Metro Weekly

Vocal Prowess

Les Misérables captures the spirit and emotional power of a staged vocal performance by having every actor sing live on set

Les Miserables: Hathaway and Jackman

Les Miserables: Hathaway and Jackman

The live-singing method yields some brilliant performances, most famously with Hathaway’s spectacular rendition of “I Dreamed A Dream.” Hathaway manages to strip the tired, melodramatic ballad down to a mournful, moving eulogy to a wasted life — which all but guarantees her an Oscar for the performance. Redmayne surprises with a strong tenor — and showcases his emotional and vocal range with a heartfelt performance of “Empty Chairs at Empty Tables.” Jackman straddles the demands of a leading man and showstopping vocalist in all those odd, wonderful ways that Hugh Jackman can manage to pull off. Even Crowe’s tight, wheezy vocals aren’t a total disaster!

Yet among that impressive crowd, Samantha Barks stands out as Éponine, a destitute girl tragically smitten with Marius. If you don’t know her name yet, you will very soon. Barks previously played Éponine in the West End; on screen, her pedigree reveals itself again and again. To my ear, it doesn’t get much better than Bark’s lilting, plaintive rendition of “On My Own,” the highlight of her criminally few appearances.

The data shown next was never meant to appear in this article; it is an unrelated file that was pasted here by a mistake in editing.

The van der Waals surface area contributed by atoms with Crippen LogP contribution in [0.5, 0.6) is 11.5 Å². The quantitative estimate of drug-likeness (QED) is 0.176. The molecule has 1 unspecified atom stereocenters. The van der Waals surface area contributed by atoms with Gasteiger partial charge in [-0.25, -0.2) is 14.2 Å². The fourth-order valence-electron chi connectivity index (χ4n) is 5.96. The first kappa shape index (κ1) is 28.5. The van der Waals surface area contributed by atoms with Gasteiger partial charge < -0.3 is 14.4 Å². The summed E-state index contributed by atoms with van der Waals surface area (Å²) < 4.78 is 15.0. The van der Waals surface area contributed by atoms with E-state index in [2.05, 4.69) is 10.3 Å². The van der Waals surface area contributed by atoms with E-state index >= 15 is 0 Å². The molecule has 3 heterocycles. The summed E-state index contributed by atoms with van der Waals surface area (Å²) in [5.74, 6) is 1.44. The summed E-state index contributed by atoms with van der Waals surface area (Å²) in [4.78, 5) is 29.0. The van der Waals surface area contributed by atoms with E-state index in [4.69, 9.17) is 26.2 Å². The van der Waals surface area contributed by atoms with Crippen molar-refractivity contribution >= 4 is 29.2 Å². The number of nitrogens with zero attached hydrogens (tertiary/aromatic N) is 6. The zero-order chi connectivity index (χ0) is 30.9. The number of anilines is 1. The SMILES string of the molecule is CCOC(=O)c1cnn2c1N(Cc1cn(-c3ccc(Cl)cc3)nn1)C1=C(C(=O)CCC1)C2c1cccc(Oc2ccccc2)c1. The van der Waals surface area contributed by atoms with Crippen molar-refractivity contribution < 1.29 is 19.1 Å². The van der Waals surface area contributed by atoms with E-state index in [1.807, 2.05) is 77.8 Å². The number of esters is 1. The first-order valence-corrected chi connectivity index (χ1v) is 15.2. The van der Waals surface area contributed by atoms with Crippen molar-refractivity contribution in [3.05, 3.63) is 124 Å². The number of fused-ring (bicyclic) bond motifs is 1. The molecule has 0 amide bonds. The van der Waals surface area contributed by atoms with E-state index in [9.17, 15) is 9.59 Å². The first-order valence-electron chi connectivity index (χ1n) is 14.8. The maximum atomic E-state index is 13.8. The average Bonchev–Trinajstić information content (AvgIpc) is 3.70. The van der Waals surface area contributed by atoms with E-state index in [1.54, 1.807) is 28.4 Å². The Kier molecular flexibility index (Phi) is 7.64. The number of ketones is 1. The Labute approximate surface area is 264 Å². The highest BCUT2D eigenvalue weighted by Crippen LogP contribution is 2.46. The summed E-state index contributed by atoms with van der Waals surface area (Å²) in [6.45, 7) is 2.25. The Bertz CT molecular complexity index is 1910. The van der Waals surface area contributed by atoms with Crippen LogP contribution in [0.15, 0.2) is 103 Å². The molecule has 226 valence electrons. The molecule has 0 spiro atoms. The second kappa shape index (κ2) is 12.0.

Starring Hugh Jackman, Anne Hathaway, Russell Crowe
Rated PG-13
157 minutes
Opens Dec. 25
Area theaters

That’s the plight of this ensemble musical, unfortunately. Onstage, Les Misérables typically lasts around three hours; Hooper’s version clocks in only 20 minutes shorter, and yet, it feels uncomfortably paced. The less energetic numbers fold into one another at breakneck speed — and when they don’t, a lull of expository singsong dialogue sets off a severe case of musical fatigue. What saves Les Misérables, ultimately, are its famous, crowd-pleasing numbers. “One Day More” may be the only point in the film where the ensemble fits together neatly. When Hooper’s theatrics begin to drag, Sacha Baron Cohen and Helena Bonham Carter deliver much-needed comedic relief by way of “Master of the House” and its goofy ode to deception. It’s during these moments — when Hooper decides to set his already-ambitious gaze even higher — that he comes closest to making the movie he so desperately thinks he made.

Les Misérables is not the definitive version of this musical, however. It never could be. It’s a worthy adaptation, to be sure, but it’s still shaped by the demands and contours of film. Even without seeing Les Misérables onstage, I have no doubt the theatrical production affects audiences in ways that Hooper’s film simply cannot. This is far from a disappointment. It’s just not the best.